A senior member of the Canadian Economic Analysis or International Economic Analysis department summarizes the key risks to the outlook, updates the outlook that was presented in Stage 1 with new information and provides a recommendation regarding any policy action to be taken. The overview and recommendation are the starting point for an extensive discussion by the entire MPRC. Tactical and communications issues associated with various policy options are then reviewed, based on a note prepared by the Financial Markets Department. The meeting concludes with each member of the MPRC, except for the Governing Council members, providing a policy recommendation.

Following the final policy recommendations, members of the Governing Council, advisors and the Deputy Managing Director of Communications gather to review and further discuss the information presented at the meeting.

Stage 3: Deliberation and decision

The Governing Council’s decision-making process then begins. Members of the Governing Council meet several times during the remainder of the week to review the information and recommendations that they have received, exchange views and explore any outstanding issues and differences in opinion. Further discussions are held early the following week, a decision is reached by consensus, and a press release is drafted and approved.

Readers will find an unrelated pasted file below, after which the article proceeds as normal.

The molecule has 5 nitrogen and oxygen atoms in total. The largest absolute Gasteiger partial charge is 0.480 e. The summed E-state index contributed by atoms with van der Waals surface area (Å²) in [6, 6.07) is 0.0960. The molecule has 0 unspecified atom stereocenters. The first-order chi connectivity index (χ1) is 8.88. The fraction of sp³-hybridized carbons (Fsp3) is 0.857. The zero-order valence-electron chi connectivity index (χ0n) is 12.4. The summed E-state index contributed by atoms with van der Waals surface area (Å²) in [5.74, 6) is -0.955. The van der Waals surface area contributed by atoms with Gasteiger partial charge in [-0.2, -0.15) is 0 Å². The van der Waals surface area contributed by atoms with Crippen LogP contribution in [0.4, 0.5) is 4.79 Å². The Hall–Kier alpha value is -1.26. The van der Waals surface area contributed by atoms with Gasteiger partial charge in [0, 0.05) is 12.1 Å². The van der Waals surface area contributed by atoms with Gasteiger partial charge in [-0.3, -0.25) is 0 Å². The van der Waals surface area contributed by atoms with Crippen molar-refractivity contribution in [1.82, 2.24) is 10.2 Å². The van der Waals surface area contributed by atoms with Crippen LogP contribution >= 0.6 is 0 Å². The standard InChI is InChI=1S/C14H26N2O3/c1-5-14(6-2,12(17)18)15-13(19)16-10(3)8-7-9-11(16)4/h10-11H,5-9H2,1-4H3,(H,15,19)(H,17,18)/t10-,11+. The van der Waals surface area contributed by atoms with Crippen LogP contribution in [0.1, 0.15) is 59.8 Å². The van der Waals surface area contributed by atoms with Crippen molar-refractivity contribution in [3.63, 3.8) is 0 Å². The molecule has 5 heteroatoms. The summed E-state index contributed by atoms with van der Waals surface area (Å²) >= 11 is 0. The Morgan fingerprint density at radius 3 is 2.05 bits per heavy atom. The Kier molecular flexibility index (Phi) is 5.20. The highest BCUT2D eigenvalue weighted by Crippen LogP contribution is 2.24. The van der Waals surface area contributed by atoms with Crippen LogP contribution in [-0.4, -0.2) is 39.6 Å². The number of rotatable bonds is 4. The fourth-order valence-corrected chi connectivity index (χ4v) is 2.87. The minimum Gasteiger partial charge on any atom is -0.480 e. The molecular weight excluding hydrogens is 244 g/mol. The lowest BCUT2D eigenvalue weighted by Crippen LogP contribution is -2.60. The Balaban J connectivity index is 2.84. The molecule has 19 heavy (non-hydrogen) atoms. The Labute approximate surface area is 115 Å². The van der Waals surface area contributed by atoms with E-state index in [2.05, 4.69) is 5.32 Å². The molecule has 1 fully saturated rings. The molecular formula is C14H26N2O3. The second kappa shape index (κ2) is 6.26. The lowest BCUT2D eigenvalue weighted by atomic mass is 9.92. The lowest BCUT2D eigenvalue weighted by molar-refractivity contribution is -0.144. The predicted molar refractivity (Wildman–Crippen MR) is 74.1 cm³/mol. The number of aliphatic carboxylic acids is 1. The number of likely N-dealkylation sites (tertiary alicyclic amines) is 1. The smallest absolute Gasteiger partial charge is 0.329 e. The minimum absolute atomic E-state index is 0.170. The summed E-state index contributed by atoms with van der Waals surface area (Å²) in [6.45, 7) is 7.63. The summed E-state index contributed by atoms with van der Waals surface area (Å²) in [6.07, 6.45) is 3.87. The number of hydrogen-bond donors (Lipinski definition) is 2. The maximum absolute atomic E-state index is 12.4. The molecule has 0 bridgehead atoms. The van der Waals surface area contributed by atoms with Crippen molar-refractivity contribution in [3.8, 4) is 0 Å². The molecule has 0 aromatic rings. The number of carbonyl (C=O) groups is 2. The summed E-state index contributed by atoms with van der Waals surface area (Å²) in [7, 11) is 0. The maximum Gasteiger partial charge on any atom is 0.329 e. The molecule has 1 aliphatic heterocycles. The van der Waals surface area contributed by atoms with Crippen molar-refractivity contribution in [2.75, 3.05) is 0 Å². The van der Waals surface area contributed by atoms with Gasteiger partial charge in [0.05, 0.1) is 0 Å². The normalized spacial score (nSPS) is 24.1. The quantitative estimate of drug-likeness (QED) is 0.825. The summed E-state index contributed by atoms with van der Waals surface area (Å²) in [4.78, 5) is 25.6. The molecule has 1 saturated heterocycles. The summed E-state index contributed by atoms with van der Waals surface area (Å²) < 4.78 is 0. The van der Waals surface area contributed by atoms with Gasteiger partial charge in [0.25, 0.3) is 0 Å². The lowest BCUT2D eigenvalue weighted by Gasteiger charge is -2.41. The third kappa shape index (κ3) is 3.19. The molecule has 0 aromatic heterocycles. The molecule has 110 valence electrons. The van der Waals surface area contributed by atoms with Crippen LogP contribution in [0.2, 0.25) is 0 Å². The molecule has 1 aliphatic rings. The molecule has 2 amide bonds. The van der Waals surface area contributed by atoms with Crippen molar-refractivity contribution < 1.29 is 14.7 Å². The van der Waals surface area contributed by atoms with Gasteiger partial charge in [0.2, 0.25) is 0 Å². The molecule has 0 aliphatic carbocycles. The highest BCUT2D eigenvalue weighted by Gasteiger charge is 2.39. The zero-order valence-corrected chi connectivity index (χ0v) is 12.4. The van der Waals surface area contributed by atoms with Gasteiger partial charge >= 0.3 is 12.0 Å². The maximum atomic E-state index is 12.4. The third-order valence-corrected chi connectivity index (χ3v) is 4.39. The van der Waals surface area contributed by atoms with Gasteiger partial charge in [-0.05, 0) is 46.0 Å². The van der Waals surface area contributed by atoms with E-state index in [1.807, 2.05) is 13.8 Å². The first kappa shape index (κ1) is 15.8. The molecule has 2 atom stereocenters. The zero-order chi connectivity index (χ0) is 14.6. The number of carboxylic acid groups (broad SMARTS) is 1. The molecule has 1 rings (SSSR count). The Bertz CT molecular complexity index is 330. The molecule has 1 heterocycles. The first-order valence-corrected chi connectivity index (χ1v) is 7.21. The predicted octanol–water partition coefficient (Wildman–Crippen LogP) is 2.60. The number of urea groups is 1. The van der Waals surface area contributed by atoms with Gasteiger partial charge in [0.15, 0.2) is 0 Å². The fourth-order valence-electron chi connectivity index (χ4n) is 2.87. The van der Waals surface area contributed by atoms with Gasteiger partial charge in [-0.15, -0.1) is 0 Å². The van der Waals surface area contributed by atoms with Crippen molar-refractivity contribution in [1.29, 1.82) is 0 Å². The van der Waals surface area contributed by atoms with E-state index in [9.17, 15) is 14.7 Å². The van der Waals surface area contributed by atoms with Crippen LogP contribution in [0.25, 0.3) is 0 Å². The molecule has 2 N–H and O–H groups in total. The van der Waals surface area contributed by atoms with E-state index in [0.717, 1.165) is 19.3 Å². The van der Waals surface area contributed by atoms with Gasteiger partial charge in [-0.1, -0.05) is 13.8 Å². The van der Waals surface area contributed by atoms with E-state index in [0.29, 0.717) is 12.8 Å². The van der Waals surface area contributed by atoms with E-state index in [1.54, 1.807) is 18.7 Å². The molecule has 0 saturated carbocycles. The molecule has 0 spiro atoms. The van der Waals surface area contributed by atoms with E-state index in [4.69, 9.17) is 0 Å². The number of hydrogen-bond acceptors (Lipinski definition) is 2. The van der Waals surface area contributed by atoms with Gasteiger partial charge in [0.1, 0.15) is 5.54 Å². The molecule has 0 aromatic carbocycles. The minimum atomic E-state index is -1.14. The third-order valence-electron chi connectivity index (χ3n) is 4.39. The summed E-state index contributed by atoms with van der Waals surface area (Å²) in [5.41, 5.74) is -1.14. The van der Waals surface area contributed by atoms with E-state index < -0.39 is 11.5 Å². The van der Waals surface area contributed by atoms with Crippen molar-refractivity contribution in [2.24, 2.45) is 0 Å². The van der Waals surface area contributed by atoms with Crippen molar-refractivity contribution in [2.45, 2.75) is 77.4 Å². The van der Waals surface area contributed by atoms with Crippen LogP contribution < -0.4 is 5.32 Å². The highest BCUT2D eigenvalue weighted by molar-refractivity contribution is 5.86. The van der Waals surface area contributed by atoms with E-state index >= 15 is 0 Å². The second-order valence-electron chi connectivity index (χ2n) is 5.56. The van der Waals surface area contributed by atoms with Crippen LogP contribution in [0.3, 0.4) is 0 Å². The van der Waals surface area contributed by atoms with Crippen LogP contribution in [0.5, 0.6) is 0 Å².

Stage 4: Publication and communication

The final stage of the process focuses on the publication of the press release at 10 a.m. on Wednesday, announcing the Bank’s decision and explaining the reasons behind it.

  • Four times a year, this message is reinforced and expanded with the simultaneous release of the Monetary Policy Report (MPR), which provides a more detailed account of Canadian and global economic developments, the Bank’s projections and the major upside and downside risks that could affect the inflation outlook. The Governor and Senior Deputy Governor also provide additional insight into the policy decision in their opening statement at the press conference that follows the release of the MPR.
  • Since 2018, for the four interest rate decisions that do not include a MPR, a member of Governing Council has given an economic progress report speech the day after the announcement, followed by a press conference. This means the Bank holds a press conference after every interest rate decision.

In addition to the MPR, two other publications are released four times a year, approximately one week before the interest rate decision.